Rolf Farnsteiner

Homology of Associative Algebras

Homological algebra originated in algebraic topology, where certain groups, the so-called homology groups, provide information on the homotopy type of topological spaces. Various problems occurring within algebraic topology motivated the parallel development of the homology theory of groups (Eilenberg-MacLane, 1943), associative algebras (Hochschild, 1945), and Lie algebras (Chevalley-Eilenberg, 1948). 

The initial flavor of the subject matter is reflected in Hochschild's introductory remarks to one of his early papers (On the cohomology theory for associative algebras, Ann. of Math. 47 (1946), 568-579): "The cohomology theory for associative algebras may be regarded as a superstructure built upon the classical representation theory....There is good evidence that it will provide the appropriate methods for investigating a variety of structural characteristics which seem to lie outside the domain of the classical representation theory."

In the early 1950's the aforementioned approaches were unified by Cartan and Eilenberg into the theory of derived functors. Since then homological algebra has become an independent algebraic discipline that continues to find new applications. Aside from providing a unifying concept for classical work by Maschke and Schur on group representations, by Weyl on representations of Lie algebras, and Wedderburn-Malcev on the structure of associative algebras, homological algebra has also been applied in commutative algebra (for instance, Serre's homological characterization of regularity) and modern representation theory (representation type, Auslander-Reiten quivers, module varieties).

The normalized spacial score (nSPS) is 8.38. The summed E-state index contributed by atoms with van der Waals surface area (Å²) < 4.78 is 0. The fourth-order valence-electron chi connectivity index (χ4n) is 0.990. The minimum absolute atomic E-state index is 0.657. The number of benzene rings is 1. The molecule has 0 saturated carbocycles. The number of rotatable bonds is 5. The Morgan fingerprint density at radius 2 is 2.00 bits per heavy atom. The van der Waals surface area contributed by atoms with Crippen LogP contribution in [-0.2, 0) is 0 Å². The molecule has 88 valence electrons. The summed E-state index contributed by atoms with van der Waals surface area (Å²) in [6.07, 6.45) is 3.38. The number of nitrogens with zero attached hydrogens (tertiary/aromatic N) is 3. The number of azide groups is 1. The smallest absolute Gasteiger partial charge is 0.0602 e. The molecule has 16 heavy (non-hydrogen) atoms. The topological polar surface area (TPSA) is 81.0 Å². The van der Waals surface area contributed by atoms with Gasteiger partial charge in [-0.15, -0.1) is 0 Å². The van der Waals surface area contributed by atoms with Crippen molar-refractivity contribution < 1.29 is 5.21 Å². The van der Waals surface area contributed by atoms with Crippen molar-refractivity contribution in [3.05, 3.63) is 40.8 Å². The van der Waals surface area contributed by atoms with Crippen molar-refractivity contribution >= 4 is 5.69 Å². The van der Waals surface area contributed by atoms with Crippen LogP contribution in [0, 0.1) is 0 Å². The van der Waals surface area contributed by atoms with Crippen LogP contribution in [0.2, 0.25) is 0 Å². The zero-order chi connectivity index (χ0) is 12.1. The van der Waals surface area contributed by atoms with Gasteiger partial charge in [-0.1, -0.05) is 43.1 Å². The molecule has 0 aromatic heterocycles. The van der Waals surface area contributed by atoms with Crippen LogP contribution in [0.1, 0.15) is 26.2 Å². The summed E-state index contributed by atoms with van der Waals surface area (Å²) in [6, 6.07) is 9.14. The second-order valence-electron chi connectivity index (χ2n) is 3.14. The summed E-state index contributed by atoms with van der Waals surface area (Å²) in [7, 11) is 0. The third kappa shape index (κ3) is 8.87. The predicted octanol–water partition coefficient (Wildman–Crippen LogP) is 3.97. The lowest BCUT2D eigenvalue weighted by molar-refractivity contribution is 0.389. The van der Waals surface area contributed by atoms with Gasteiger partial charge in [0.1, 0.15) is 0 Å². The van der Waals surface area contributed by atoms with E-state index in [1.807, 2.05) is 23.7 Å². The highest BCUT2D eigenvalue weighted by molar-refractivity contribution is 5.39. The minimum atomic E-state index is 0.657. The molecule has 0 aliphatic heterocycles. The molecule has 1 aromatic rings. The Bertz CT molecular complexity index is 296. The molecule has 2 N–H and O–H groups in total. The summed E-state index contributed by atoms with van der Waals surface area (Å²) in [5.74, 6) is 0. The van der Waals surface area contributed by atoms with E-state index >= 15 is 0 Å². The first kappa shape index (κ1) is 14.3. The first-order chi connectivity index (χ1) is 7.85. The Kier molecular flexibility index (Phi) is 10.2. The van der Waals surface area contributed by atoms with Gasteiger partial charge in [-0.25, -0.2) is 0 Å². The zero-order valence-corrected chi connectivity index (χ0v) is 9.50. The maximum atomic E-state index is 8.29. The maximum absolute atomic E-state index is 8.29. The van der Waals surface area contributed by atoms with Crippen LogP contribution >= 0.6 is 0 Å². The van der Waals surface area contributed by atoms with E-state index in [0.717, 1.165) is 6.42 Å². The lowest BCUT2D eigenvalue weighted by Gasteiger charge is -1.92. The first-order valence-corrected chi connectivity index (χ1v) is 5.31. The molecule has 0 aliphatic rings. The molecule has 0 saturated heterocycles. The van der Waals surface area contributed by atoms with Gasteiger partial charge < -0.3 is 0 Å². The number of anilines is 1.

1.  On the cohomology of associative algebras and Lie algebras.
        Proc. Amer. Math. Soc. 99 (1987), 414-420

   2.  On the vanishing of homology  and cohomology groups of associative algebras.
        Trans. Amer. Math. Soc. 306 (1988), 651-665

   3.  Cohomology groups of infinite dimensional algebras.
        Math. Z. 199 (1988), 407-423

   4.  On the cohomology of ring extensions.
        Adv. in Math. 87 (1991), 42-70